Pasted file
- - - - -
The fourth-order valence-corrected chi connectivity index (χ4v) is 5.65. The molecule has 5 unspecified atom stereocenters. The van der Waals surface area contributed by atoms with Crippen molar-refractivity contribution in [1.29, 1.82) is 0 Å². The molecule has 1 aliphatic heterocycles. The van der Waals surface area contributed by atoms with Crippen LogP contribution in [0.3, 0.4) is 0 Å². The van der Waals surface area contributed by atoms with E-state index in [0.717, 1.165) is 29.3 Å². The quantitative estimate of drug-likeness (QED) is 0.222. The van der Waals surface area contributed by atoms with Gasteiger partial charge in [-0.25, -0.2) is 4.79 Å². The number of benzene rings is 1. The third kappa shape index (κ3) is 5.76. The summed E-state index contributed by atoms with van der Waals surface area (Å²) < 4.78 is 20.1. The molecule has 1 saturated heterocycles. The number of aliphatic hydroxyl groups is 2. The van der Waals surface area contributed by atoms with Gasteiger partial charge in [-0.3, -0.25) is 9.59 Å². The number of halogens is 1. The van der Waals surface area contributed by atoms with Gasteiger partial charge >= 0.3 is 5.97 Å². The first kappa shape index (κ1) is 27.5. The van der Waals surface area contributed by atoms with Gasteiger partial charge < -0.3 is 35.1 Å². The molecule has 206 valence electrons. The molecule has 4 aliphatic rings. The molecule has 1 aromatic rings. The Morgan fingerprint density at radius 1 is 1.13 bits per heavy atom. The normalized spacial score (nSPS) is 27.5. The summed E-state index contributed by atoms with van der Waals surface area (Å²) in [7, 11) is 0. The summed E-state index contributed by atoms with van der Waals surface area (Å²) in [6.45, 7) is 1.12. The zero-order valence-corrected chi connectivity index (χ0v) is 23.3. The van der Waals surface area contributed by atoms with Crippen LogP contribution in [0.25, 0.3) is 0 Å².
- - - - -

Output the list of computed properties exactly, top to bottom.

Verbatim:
The fourth-order valence-corrected chi connectivity index (χ4v) is 5.65. The molecule has 5 unspecified atom stereocenters. The van der Waals surface area contributed by atoms with Crippen molar-refractivity contribution in [1.29, 1.82) is 0 Å². The molecule has 1 aliphatic heterocycles. The van der Waals surface area contributed by atoms with Crippen LogP contribution in [0.3, 0.4) is 0 Å². The van der Waals surface area contributed by atoms with E-state index in [0.717, 1.165) is 29.3 Å². The quantitative estimate of drug-likeness (QED) is 0.222. The van der Waals surface area contributed by atoms with Gasteiger partial charge in [-0.25, -0.2) is 4.79 Å². The number of benzene rings is 1. The third kappa shape index (κ3) is 5.76. The summed E-state index contributed by atoms with van der Waals surface area (Å²) < 4.78 is 20.1. The molecule has 1 saturated heterocycles. The number of aliphatic hydroxyl groups is 2. The van der Waals surface area contributed by atoms with Gasteiger partial charge in [-0.3, -0.25) is 9.59 Å². The number of halogens is 1. The van der Waals surface area contributed by atoms with Gasteiger partial charge >= 0.3 is 5.97 Å². The first kappa shape index (κ1) is 27.5. The van der Waals surface area contributed by atoms with Gasteiger partial charge < -0.3 is 35.1 Å². The molecule has 206 valence electrons. The molecule has 4 aliphatic rings. The molecule has 1 aromatic rings. The Morgan fingerprint density at radius 1 is 1.13 bits per heavy atom. The normalized spacial score (nSPS) is 27.5. The summed E-state index contributed by atoms with van der Waals surface area (Å²) in [7, 11) is 0. The summed E-state index contributed by atoms with van der Waals surface area (Å²) in [6.45, 7) is 1.12. The zero-order valence-corrected chi connectivity index (χ0v) is 23.3. The van der Waals surface area contributed by atoms with Crippen LogP contribution in [0.25, 0.3) is 0 Å².